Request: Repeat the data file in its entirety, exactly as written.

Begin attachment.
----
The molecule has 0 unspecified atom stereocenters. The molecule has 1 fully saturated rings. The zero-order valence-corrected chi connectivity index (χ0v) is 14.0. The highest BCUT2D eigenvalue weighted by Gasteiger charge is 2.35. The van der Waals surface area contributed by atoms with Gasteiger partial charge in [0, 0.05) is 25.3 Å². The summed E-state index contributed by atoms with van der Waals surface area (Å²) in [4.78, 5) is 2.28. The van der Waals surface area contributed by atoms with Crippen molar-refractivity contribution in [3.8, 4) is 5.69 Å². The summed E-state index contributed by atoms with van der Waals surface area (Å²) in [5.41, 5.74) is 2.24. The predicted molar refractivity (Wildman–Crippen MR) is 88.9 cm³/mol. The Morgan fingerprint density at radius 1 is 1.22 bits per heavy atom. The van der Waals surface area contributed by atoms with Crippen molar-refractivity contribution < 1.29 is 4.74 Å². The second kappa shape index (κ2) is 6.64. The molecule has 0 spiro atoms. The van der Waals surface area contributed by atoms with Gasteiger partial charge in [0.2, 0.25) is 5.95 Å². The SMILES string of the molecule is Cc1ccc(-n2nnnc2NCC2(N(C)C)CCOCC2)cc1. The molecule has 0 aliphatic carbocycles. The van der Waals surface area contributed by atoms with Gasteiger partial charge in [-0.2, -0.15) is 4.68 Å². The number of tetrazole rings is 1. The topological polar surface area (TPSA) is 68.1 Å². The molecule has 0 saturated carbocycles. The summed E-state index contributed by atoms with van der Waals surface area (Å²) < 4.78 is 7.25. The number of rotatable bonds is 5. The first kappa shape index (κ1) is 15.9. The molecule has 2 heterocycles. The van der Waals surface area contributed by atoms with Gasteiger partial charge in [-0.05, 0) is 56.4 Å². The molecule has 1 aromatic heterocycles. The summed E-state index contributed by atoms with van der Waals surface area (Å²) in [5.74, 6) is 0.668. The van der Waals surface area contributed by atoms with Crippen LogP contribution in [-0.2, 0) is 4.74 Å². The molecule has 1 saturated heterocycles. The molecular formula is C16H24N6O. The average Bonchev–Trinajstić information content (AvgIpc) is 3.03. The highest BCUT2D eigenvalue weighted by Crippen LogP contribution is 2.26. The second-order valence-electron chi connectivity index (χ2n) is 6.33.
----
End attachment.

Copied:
The molecule has 0 unspecified atom stereocenters. The molecule has 1 fully saturated rings. The zero-order valence-corrected chi connectivity index (χ0v) is 14.0. The highest BCUT2D eigenvalue weighted by Gasteiger charge is 2.35. The van der Waals surface area contributed by atoms with Gasteiger partial charge in [0, 0.05) is 25.3 Å². The summed E-state index contributed by atoms with van der Waals surface area (Å²) in [4.78, 5) is 2.28. The van der Waals surface area contributed by atoms with Crippen molar-refractivity contribution in [3.8, 4) is 5.69 Å². The summed E-state index contributed by atoms with van der Waals surface area (Å²) in [5.41, 5.74) is 2.24. The predicted molar refractivity (Wildman–Crippen MR) is 88.9 cm³/mol. The Morgan fingerprint density at radius 1 is 1.22 bits per heavy atom. The van der Waals surface area contributed by atoms with Crippen molar-refractivity contribution < 1.29 is 4.74 Å². The second kappa shape index (κ2) is 6.64. The molecule has 0 spiro atoms. The van der Waals surface area contributed by atoms with Gasteiger partial charge in [0.2, 0.25) is 5.95 Å². The SMILES string of the molecule is Cc1ccc(-n2nnnc2NCC2(N(C)C)CCOCC2)cc1. The molecule has 0 aliphatic carbocycles. The van der Waals surface area contributed by atoms with Gasteiger partial charge in [-0.2, -0.15) is 4.68 Å². The number of tetrazole rings is 1. The topological polar surface area (TPSA) is 68.1 Å². The molecule has 0 saturated carbocycles. The summed E-state index contributed by atoms with van der Waals surface area (Å²) < 4.78 is 7.25. The number of rotatable bonds is 5. The first kappa shape index (κ1) is 15.9. The molecule has 2 heterocycles. The van der Waals surface area contributed by atoms with Gasteiger partial charge in [-0.05, 0) is 56.4 Å². The molecule has 1 aromatic heterocycles. The summed E-state index contributed by atoms with van der Waals surface area (Å²) in [5.74, 6) is 0.668. The van der Waals surface area contributed by atoms with Crippen LogP contribution in [-0.2, 0) is 4.74 Å². The molecule has 1 saturated heterocycles. The molecular formula is C16H24N6O. The average Bonchev–Trinajstić information content (AvgIpc) is 3.03. The highest BCUT2D eigenvalue weighted by Crippen LogP contribution is 2.26. The second-order valence-electron chi connectivity index (χ2n) is 6.33.